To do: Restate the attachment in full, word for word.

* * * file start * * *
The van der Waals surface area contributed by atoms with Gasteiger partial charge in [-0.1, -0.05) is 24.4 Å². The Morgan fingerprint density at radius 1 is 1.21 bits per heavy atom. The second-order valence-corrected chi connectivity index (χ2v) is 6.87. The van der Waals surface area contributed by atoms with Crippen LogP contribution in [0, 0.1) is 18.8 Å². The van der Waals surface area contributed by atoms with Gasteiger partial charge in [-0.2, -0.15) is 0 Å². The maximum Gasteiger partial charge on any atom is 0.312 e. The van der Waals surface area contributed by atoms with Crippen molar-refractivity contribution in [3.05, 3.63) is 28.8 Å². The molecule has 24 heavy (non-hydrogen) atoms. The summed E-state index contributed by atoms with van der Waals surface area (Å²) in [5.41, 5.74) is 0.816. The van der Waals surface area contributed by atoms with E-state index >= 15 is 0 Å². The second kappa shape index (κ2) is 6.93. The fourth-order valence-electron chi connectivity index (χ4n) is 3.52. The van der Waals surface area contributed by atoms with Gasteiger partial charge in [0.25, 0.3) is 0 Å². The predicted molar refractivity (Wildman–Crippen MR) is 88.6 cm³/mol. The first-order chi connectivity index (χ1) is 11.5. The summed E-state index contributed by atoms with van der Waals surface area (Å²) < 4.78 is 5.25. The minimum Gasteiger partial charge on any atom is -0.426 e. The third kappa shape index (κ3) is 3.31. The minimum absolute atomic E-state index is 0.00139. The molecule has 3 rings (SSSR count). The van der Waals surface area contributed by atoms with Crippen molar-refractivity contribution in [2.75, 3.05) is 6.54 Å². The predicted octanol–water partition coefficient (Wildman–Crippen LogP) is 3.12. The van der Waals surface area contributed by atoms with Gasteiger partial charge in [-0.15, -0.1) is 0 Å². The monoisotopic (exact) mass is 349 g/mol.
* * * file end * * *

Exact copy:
The van der Waals surface area contributed by atoms with Gasteiger partial charge in [-0.1, -0.05) is 24.4 Å². The Morgan fingerprint density at radius 1 is 1.21 bits per heavy atom. The second-order valence-corrected chi connectivity index (χ2v) is 6.87. The van der Waals surface area contributed by atoms with Crippen LogP contribution in [0, 0.1) is 18.8 Å². The van der Waals surface area contributed by atoms with Gasteiger partial charge in [-0.2, -0.15) is 0 Å². The maximum Gasteiger partial charge on any atom is 0.312 e. The van der Waals surface area contributed by atoms with Crippen molar-refractivity contribution in [3.05, 3.63) is 28.8 Å². The molecule has 24 heavy (non-hydrogen) atoms. The summed E-state index contributed by atoms with van der Waals surface area (Å²) in [5.41, 5.74) is 0.816. The van der Waals surface area contributed by atoms with E-state index >= 15 is 0 Å². The second kappa shape index (κ2) is 6.93. The fourth-order valence-electron chi connectivity index (χ4n) is 3.52. The van der Waals surface area contributed by atoms with Gasteiger partial charge in [0.25, 0.3) is 0 Å². The predicted molar refractivity (Wildman–Crippen MR) is 88.6 cm³/mol. The first-order chi connectivity index (χ1) is 11.5. The summed E-state index contributed by atoms with van der Waals surface area (Å²) < 4.78 is 5.25. The minimum Gasteiger partial charge on any atom is -0.426 e. The third kappa shape index (κ3) is 3.31. The minimum absolute atomic E-state index is 0.00139. The molecule has 3 rings (SSSR count). The van der Waals surface area contributed by atoms with Crippen molar-refractivity contribution in [2.75, 3.05) is 6.54 Å². The predicted octanol–water partition coefficient (Wildman–Crippen LogP) is 3.12. The van der Waals surface area contributed by atoms with Gasteiger partial charge in [-0.15, -0.1) is 0 Å². The monoisotopic (exact) mass is 349 g/mol.